8th November 2017. This is the view up my small garden at about 4:30 P.M. on the date stated. Just above centre, hanging from the white post, is a bird feeder. It was filled on Friday 4th November, after being being empty – or not even there – for about a month. It was not there because a gale blew it off about a fortnight ago, and it had been empty because I had run out of bird seed before then. That is, the right kind of bird seed. For years we got the bird seed from a small, traditional local pet shop. It was a general mix – not sure exactly what that mix was, but it certainly contained sunflower hearts, other things & including dried meal-worms, a favourite of Robins. It did NOT contain any wheat, or at least, only a very small amount thereof.
Alas, when we went to get some more a couple of months ago, the shop was shut. Perhaps they’re on holiday, we thought. About two weeks later we went again and it was still shuttered. We began to be concerned. Another couple of weeks and our worst fears were realised. It must have closed down, like so many other small ‘sole trader’ shops, in the face of competition from supermarkets &c.
This was a great pity of course. The people who ran it were always helpful & cheerful. I remember one time, two young girls were behind the counter – perhaps 10 & 12 years old – possibly grand-children of the proprietor. The older one took the cash and very carefully worked out the change, while the younger put my bags of bird seed in a (reclaimed) carrier bag – all done with distinct care, and due solemnity. It was marvellous – just like a childrens’ story from the 1940s – ‘How we helped Auntie Edith in her shop after she sprained her ankle’. Most excellent experience for the youngsters! But alas: seemingly no longer. Oh dear…
Still, we needed bird seed, so got some from – ulps! – a nearby Pet Supermarket. The grade of seed most similar to the old one, was more than twice as expensive, while the cheaper mix contained probably 30% of wheat, which is not what we really wanted. OK – I didn’t get where I am today by not knowing when I’m beaten. So we got some of the cheap stuff, & the garden birds made shift with it.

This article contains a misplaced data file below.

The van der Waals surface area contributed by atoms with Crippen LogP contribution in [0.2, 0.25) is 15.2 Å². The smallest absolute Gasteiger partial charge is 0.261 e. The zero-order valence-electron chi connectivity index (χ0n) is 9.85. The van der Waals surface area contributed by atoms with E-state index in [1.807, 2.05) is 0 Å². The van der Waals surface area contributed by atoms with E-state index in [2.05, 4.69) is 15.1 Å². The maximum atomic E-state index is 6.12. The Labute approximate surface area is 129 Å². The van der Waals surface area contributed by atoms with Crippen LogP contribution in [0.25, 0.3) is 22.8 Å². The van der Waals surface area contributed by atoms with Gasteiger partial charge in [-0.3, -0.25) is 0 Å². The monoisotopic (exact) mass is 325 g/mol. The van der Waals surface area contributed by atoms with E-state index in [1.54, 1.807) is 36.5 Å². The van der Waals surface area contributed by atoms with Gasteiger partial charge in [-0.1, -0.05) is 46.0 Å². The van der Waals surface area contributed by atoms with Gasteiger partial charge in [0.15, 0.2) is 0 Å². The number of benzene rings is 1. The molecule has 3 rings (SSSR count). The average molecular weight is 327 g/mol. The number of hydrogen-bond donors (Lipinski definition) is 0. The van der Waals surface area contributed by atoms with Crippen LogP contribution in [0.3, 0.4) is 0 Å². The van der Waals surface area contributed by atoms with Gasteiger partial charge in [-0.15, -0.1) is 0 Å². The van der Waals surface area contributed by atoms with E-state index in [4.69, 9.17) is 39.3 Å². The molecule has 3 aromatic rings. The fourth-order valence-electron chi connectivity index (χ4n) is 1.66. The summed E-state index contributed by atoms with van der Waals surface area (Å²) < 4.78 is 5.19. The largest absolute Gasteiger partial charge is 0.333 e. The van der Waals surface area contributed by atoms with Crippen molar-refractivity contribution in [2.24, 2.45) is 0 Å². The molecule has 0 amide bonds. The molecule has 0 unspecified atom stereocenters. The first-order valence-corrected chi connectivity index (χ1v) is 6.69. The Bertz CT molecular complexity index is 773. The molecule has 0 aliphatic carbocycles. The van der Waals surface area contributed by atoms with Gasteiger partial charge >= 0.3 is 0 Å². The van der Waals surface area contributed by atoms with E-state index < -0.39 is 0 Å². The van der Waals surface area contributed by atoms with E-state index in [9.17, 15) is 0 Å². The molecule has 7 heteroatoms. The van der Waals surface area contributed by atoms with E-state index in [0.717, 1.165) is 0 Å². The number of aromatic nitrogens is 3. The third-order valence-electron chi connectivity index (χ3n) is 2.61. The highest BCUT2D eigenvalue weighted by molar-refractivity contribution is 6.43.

By garden birds, I mean the few to be encountered in this urban environment, who will go to a suspended feeder: Blue Tit, Great Tit, Robin and Dunnock (= Hedge Sparrow). That’s about it. The Blackbirds will sometimes glean bits from the seed that has fallen onto the deck. Those five species are about all we get here. There used to be Wrens, that were seen occasionally years ago, but not any more.
There have been rare appearances of Greenfinch – I’ve seen two in 10 years. This one was shot in 2008.
And once, mirabile dictu, a pair of Nuthatches hung around for a couple of days in March 2013, but soon moved on. Once, even, a Goldfinch whizzed over the fence, landed for about 4 or 5 seconds on the grass, and immediately went off again. It may possibly even be, that a Bullfinch came once – but I had the wrong glasses on at the time, so can’t swear to it. There might even have been a single Chaffinch in 10 years, but I probably made that up.
Of course, there are Wood Pigeons, Magpies, Crows and Seagulls, but I don’t count them – and the Crows & Seagulls don’t land in the garden anyway. I like Crows (see bottom of this Nature Study page), but don’t care for Seagulls – they are too big & vulgar & once a large crowd of them menaced me while I was sitting on a bench, eating a bag of chips, in Kendal – but that’s not important right now.
No: what I’m trying to say, is that following my not having a bird feeder for a month, all the small birds have gone. I’m rather worried about this, because if you do feed birds, you really must keep it up as a regular routine – I know that. But I lapsed, partially for reasons outside my control. To make amends, I ordered a 12 Kilogram (26.5 pound) sack of proper bird seed on line – it’s approved by the National Trust, so it must be good: £25 including delivery. The feeder was cleaned, filled & put up last Friday, as stated above.
It is now Tuesday, and not a single bird has been seen to go to it. The level of the seed appears exactly the same as four days ago; whereas in the summer, an entire filling (latterly including wheat) was often consumed in three to four days. What have I done? Have I merely irritated the birds to the extent that they have gone elsewhere? Or – perish the thought – have they all died as a result of my negligence? Surely, at this time of year – ‘The Season of Mellow Mists and Fruitfulness’ – there should be enough seeds & berries to sustain small birds, even in Birmingham? (This comment actually contains the seed – sorry, no pun intended; shall we say the kernel – er, no, no; the, er, core – yes, the CORE of the problem, as we discovered later.)